• Eighteen-year-old Zelalem, who recently completed a loan move from Arsenal to Rangers, made his U.S. debut for the U-20’s in this summer’s U-20 World Cup.
  • The roster is a diverse mix with players coming from club teams of various leagues around the world. Eight players from this roster represent MLS clubs, four come from English teams, two from German clubs, a single player each from Mexico, Norway, Switzerland and Scotland, and one is unattached, while one plays in college.
  • Alashe has scored a pair of goals in 23 starts with the San Jose Earthquakes this season, including his most recent on Saturday, Sept. 12.
  • Ariyibi scored on a stunning volley in the 86th minute of the last game for the U-23’s, a 2-0 win against Qatar, and was responsible for the run of play that led to the first goal in the game against Panama (own goal).
  • Miazga made his U-23 debut with the team in its match against England in September, starting and playing 90 minutes.
  • Morris has also had a big role with the senior Men’s National Team in 2015. He scored for the MNT in its 2-0 win against Mexico in April, assisted on the game-winning goal against Netherlands and was a part of the play that led to the game winning goal against Germany in June.

Honduras Roster By Position: 

GOALKEEPERS (3): Harold Fonseca (CD Juticalpa/HON); Luis Lopez (CD Real España/HON); Roberto Lopez (CD Real España/HON)
DEFENDERS (7): Kevin Alvarez (CD Olimpia/HON); Jose Barralaga (CD Real Sociedad/HON); Klifox Bernardez (CD Motagua/HON); Brayan García (CD Vida/HON); Emerson Lalín (CD Victoria/HON); Jhonatan Paz (CD Real Sociedad/HON); Allans Vargas (CD Real España/HON)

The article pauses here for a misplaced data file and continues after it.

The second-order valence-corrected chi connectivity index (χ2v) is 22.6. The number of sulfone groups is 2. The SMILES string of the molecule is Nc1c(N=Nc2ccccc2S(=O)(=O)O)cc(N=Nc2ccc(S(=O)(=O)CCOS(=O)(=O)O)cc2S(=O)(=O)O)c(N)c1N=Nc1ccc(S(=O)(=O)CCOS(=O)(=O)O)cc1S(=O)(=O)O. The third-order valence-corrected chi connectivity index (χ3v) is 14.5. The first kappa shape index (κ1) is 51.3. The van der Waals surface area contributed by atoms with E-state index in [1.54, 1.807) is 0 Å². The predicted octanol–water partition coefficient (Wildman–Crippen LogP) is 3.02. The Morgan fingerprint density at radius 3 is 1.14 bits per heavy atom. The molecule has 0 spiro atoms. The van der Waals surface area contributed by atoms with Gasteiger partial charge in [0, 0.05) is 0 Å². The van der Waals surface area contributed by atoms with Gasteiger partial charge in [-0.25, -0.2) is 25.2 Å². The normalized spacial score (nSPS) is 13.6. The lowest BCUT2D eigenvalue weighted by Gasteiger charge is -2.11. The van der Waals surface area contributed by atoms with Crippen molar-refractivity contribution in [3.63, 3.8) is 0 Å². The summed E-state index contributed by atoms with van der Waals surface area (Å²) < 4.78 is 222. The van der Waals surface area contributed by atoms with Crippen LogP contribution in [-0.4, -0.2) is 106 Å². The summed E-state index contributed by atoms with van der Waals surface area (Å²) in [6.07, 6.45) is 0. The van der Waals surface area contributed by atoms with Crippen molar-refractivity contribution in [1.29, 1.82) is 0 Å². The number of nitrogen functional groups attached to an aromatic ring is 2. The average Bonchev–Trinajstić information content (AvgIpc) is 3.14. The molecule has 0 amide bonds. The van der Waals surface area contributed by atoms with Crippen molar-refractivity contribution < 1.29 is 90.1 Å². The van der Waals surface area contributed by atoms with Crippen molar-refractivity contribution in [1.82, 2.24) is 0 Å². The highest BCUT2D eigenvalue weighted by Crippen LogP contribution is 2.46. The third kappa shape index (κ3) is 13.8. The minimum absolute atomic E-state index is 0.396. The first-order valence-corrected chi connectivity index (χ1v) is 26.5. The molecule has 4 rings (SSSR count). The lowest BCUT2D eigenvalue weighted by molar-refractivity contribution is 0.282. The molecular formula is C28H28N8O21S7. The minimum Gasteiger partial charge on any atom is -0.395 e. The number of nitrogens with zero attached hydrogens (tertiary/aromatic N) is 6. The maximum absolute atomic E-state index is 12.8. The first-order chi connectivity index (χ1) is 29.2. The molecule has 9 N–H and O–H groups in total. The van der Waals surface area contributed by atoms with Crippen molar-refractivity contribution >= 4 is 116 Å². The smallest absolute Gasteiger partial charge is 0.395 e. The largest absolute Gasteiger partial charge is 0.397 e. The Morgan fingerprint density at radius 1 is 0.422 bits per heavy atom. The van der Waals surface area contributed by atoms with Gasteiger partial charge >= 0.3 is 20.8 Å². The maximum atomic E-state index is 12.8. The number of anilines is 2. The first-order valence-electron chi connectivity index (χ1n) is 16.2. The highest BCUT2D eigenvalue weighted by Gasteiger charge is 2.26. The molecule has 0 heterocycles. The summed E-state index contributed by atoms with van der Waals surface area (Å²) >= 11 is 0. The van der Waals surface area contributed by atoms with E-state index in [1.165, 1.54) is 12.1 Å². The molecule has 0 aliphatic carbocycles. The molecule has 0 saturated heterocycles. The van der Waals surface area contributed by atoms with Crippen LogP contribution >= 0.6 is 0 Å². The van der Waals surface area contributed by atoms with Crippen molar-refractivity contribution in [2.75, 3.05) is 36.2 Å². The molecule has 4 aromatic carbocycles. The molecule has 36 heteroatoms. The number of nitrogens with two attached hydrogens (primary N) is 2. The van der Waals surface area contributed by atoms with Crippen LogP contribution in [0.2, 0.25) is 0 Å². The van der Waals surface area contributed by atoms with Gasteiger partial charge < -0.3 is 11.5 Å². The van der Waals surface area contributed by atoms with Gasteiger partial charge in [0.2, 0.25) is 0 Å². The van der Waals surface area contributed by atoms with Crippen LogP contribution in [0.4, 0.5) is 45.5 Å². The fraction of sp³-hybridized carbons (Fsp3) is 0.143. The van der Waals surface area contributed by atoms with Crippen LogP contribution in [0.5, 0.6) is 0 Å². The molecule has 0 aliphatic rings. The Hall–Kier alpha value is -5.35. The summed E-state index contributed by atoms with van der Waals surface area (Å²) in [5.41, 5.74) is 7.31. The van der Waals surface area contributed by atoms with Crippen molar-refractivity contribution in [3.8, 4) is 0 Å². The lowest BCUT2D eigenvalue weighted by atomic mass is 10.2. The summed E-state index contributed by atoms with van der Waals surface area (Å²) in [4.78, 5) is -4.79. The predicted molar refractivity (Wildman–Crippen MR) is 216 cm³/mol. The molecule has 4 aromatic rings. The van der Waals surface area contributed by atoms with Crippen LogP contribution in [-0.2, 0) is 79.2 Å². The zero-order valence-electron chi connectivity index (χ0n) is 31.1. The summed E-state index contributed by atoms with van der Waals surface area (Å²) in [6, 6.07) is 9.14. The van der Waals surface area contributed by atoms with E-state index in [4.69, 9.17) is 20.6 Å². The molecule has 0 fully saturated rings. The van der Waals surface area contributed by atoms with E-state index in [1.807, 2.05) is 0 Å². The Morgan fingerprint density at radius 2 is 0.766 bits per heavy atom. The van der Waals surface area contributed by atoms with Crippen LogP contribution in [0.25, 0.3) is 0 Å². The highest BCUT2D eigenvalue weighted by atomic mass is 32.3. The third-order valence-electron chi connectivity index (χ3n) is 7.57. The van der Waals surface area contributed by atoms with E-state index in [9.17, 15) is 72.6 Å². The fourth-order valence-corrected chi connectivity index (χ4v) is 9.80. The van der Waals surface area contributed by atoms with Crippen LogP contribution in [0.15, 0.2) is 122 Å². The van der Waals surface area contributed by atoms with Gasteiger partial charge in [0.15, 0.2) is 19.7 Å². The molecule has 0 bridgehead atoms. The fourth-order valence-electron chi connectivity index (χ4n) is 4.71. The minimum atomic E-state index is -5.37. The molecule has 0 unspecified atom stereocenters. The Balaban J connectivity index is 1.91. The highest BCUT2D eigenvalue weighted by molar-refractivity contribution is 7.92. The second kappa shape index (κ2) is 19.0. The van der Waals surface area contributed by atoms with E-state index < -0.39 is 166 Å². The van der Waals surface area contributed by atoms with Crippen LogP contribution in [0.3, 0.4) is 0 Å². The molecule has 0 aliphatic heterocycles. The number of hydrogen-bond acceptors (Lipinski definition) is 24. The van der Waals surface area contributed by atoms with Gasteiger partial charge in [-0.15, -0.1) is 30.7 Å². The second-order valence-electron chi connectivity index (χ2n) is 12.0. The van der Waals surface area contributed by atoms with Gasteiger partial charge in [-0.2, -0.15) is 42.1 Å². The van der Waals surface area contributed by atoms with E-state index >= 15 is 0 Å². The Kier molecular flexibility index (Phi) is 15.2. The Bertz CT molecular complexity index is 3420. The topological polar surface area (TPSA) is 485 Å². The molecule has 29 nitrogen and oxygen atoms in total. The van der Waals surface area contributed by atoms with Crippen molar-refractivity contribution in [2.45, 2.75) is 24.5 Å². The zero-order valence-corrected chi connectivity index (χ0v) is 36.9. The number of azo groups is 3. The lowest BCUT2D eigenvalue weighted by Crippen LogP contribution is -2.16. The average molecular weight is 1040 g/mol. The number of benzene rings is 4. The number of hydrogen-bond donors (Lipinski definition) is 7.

MIDFIELDERS (6): Bryan Acosta (CD Real España/HON); Jhow Benavidez (CD Real España/HON); Darwin Espinal (CD Rowdies/USA); Rodolfo Espinal (CD Vida/HON); Joshua Nieto (CD Motagua/HON); Oscar Salas (CD Olimpia/HON)
FORWARDS (4): Alberth Elis (CD Olimpia/HON); Kevin Lopez (CD Motagua/HON); Antony Lozano (CD Tenerife/ESP); Bryan Rochez (CD Orlando City/USA)

Roster Notes:

  • Honduras was the champion of the CONCACAF Olympic Qualifying Tournament in 2000 and 2008 and has qualified for the Olympics three times (2000, 2008, 2012)
  • The team is 5-0-3 in its last 8 CMOQ games with all three losses coming against Mexico.
  • Alberth Josué Elis Martínez and Antony Lozano have each scored two goals for Honduras.
  • Lozano ranks second in the tournament with 10 shots on goal.